When David Price prepared to make his debut with the Detroit Tigers, it had to be nice knowing he'd face a familiar foe. The Yankees made sure that feeling dissipated quickly.
Martin Prado and Brian McCann each went yard and Jacoby Ellsbury hit a run-scoring double as New York put up three runs in the first five innings. Then Price reminded everyone why he was the trade deadline's most coveted asset.
The former Rays ace settled down and got into a groove as the game went along, hitting the showers having allowed only those three runs in 8.2 innings of work. Price exited with the Yankees' potential game-winning run on first in the bottom of the ninth, with the score tied 3-3. Reliever Joba Chamberlain recorded the final out of the frame to send the game into extra innings.
Price wound up with a no-decision, but the Tigers would eventually win 4-3 in 12 innings.
Hiroki Kuroda, who started for the Yankees, gave up three runs in his seven innings of work. He left after giving up a run in the sixth and seventh to take Price off the hook.
Price was making his first start since being traded to Detroit in a three-team deal featuring the Rays and Mariners.
The lefty fanned 10 Yankees hitters and seemed motivated by the two home runs he gave up, recording easy outs in his final few innings.
But it'll likely be those momentary bouts with mislocation that he'll be thinking about later on Tuesday night.
After Victor Martinez's sacrifice fly in the first gave the Tigers a 1-0 lead, Price entered the second seemingly in full command. He struck out Carlos Beltran in a hard-fought, seven-pitch at-bat and then started off with a well-placed ball to McCann. But the Yankees catcher sent a mistake from Price on the next pitch just barely over the right-field fence to even the score.
As ESPN Stats & Info noted, Price has been one of a select few pitchers McCann has dominated since moving to the AL East:
His next mistakes came an inning later, when Price allowed Brendan Ryan and Ellsbury to drill doubles he was lucky didn't go over the fence. Ryan led off the inning with a shot to deep left and scored from third when Ellsbury, another offseason Yankees signing, sent another ball into the left-field gap.
An uneventful fourth followed, but he was back to watching a ball sail over the fence in the fifth. Prado went ahead 2-0 in the count and got a hanging breaking ball on his third pitch, keeping his weight back and rocketing it over the left-field fence. It was Prado's first home run since his deadline trade to the Yankees and his sixth of the season.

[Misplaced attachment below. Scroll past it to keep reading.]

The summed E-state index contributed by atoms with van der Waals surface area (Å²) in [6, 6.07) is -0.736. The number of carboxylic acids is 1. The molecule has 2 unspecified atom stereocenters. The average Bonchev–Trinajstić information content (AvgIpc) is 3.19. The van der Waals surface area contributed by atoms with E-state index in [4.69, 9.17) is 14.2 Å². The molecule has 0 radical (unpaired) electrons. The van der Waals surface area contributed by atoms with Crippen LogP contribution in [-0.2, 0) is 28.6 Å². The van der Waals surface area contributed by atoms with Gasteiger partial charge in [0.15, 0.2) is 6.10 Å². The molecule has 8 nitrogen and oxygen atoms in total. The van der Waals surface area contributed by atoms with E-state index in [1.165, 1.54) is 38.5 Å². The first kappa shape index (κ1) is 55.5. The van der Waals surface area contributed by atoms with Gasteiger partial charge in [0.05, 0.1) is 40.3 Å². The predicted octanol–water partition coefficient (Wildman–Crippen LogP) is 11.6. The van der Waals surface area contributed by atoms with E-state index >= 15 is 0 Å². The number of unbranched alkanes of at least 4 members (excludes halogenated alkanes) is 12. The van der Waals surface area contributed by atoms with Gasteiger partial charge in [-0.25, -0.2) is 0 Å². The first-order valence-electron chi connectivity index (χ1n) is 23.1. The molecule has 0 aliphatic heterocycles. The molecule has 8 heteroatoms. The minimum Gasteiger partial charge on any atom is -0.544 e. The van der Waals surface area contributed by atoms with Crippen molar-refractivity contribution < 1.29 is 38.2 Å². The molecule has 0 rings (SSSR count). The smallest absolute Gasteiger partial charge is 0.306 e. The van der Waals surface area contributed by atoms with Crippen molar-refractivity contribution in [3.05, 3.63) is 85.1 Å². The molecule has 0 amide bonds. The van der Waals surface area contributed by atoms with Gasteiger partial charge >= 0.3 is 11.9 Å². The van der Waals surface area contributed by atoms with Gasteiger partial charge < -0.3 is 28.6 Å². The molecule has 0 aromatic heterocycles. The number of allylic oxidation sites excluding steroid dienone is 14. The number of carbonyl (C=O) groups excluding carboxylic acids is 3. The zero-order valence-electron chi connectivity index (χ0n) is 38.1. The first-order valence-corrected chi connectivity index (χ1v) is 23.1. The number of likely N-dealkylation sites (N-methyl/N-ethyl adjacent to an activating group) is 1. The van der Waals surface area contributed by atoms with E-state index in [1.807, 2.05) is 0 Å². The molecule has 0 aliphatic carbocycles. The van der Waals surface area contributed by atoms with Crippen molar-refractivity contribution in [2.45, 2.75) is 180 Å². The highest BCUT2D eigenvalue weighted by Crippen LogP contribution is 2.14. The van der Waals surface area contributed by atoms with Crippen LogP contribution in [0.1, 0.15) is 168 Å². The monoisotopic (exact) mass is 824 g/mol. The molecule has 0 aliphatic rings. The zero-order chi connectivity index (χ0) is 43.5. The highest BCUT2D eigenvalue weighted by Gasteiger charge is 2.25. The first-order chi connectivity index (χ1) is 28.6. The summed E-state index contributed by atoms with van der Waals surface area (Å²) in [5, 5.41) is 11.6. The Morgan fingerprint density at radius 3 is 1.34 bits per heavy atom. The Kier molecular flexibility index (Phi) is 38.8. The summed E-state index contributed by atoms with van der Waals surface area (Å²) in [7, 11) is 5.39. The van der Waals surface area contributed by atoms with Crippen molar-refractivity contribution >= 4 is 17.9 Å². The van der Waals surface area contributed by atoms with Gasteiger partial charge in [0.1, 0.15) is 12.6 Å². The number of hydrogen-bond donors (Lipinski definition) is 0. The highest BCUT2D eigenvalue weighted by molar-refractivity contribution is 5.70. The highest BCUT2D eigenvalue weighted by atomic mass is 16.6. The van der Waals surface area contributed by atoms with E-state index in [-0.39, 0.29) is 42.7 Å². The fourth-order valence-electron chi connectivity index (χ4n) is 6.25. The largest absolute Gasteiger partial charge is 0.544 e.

Chris Iott of MLive.com made note of Price's preference to stay ahead in the count:
Jimmy Traina provided the John Sterling call for Prado's shot, which put New York ahead 3-1:
The final four innings were among Price's least eventful. He allowed Prado to get the best of him again for a double in the seventh and allowed a no-out single in the ninth, but the Yankees failed to take advantage. Price was mostly able to force easy outs by pitching to contact. He only struck out two batters from the sixth through his exit, instead inducing a series of lazy ground outs.
Still, as SB Nation's MLB Twitter feed notes, Price now leads the league in strikeouts:
Manager Brad Ausmus pulled him after a strikeout of Chase Headley in the ninth. He threw a remarkable 78 of his 112 pitches for strikes. His final line in many ways mirrors his last two with the Rays. Price has now given up exactly three runs and gone at least seven innings in three straight starts.
His streak of quality starts now stands at 13. If Tigers fans were hoping for a glimpse of the workhorse who has been the backbone of Tampa's rotation for the last six years, they got what they bargained for. Writer Matt Sussman highlighted Price's bulldog mentality:
The former Cy Young Award winner has one more year left of team control after this one, but he was brought in largely as part of an all-in push for 2014.
The Tigers now have a stake at the best starting rotation in baseball. They are the first team in history to have the last three AL Cy Young winners—Price, Max Scherzer and Justin Verlander. Detroit is the seventh franchise in history to have three former Cy Young winners on its roster at the same time, discounting the order with which they won.
Add 13-game winner Rick Porcello and the criminally underrated Anibal Sanchez to the mix, and the Tigers have a world-beating rotation that will give Brad Ausmus fits deciding who to sit in the postseason. There has even been a growing sentiment about putting Verlander, a mainstay atop the rotation and a beloved figure in the city, in a closer or middle-relief role.
That sentence alone says all it needs to about the pressure on Price.
"It does add a little bit of pressure," Price told reporters of coming to Detroit, "but in Tampa I was looked at as the difference-maker as well—not only the difference-maker, but just the leader of the staff. This staff, there's five leaders, I feel like, with the way that these guys are throwing the baseball. I guess if Rick Porcello is our five, that's pretty remarkable, the way he's thrown the ball this year as well."
Price also mentioned pressure being a self-created phenomenon, a quote that could have proved ironic had his shaky start continued. In the first few innings, it did indeed look like Price was pressing himself to create and impression and was leaving pitches hanging.
In the end, though, Price did as he usually does. He excelled. If this is a sign of things to come, the Tigers will have gotten exactly what they bargained for on deadline day.
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